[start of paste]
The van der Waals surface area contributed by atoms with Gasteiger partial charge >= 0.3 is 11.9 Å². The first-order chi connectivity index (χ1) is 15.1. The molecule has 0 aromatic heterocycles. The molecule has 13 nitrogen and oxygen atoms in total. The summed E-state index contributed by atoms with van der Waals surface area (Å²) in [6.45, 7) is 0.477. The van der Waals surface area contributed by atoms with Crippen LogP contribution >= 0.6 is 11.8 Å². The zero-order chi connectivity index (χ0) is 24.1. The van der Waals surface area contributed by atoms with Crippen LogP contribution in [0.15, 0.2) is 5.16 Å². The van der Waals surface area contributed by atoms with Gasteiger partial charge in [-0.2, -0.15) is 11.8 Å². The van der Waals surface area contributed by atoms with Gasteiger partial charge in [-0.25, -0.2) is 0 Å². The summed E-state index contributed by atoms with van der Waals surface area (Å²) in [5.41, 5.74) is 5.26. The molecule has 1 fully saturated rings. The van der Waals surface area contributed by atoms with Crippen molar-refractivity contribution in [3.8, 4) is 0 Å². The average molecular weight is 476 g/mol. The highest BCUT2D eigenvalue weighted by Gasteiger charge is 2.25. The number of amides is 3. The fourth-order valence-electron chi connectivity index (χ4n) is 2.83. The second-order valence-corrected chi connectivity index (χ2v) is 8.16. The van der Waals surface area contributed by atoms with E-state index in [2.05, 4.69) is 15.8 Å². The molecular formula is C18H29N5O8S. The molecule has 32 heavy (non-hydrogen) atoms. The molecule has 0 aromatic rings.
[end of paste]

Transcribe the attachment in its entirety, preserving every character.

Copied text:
The van der Waals surface area contributed by atoms with Gasteiger partial charge >= 0.3 is 11.9 Å². The first-order chi connectivity index (χ1) is 15.1. The molecule has 0 aromatic heterocycles. The molecule has 13 nitrogen and oxygen atoms in total. The summed E-state index contributed by atoms with van der Waals surface area (Å²) in [6.45, 7) is 0.477. The van der Waals surface area contributed by atoms with Crippen LogP contribution >= 0.6 is 11.8 Å². The zero-order chi connectivity index (χ0) is 24.1. The van der Waals surface area contributed by atoms with Crippen LogP contribution in [0.15, 0.2) is 5.16 Å². The van der Waals surface area contributed by atoms with Gasteiger partial charge in [-0.2, -0.15) is 11.8 Å². The van der Waals surface area contributed by atoms with Gasteiger partial charge in [-0.25, -0.2) is 0 Å². The summed E-state index contributed by atoms with van der Waals surface area (Å²) in [5.41, 5.74) is 5.26. The molecule has 1 fully saturated rings. The van der Waals surface area contributed by atoms with Crippen molar-refractivity contribution in [3.8, 4) is 0 Å². The average molecular weight is 476 g/mol. The highest BCUT2D eigenvalue weighted by Gasteiger charge is 2.25. The number of amides is 3. The fourth-order valence-electron chi connectivity index (χ4n) is 2.83. The second-order valence-corrected chi connectivity index (χ2v) is 8.16. The van der Waals surface area contributed by atoms with E-state index in [2.05, 4.69) is 15.8 Å². The molecular formula is C18H29N5O8S. The molecule has 32 heavy (non-hydrogen) atoms. The molecule has 0 aromatic rings.